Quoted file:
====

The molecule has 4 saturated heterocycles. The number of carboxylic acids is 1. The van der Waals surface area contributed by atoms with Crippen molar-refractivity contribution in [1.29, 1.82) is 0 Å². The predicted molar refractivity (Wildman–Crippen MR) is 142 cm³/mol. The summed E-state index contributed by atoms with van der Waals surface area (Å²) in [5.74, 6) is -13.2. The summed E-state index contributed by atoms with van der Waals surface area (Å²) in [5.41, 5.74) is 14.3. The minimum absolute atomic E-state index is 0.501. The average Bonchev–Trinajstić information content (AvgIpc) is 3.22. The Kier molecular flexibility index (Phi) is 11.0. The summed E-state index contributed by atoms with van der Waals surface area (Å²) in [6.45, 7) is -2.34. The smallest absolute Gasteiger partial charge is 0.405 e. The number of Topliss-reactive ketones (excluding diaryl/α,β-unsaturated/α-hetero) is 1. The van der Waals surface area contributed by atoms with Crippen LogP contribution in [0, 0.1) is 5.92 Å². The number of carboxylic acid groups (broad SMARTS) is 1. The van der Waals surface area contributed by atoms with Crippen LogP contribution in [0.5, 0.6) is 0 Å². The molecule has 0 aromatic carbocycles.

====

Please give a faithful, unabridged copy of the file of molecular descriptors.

The molecule has 4 saturated heterocycles. The number of carboxylic acids is 1. The van der Waals surface area contributed by atoms with Crippen molar-refractivity contribution in [1.29, 1.82) is 0 Å². The predicted molar refractivity (Wildman–Crippen MR) is 142 cm³/mol. The summed E-state index contributed by atoms with van der Waals surface area (Å²) in [5.74, 6) is -13.2. The summed E-state index contributed by atoms with van der Waals surface area (Å²) in [5.41, 5.74) is 14.3. The minimum absolute atomic E-state index is 0.501. The average Bonchev–Trinajstić information content (AvgIpc) is 3.22. The Kier molecular flexibility index (Phi) is 11.0. The summed E-state index contributed by atoms with van der Waals surface area (Å²) in [6.45, 7) is -2.34. The smallest absolute Gasteiger partial charge is 0.405 e. The number of Topliss-reactive ketones (excluding diaryl/α,β-unsaturated/α-hetero) is 1. The van der Waals surface area contributed by atoms with Crippen LogP contribution in [0, 0.1) is 5.92 Å². The number of carboxylic acid groups (broad SMARTS) is 1. The van der Waals surface area contributed by atoms with Crippen LogP contribution in [0.5, 0.6) is 0 Å². The molecule has 0 aromatic carbocycles.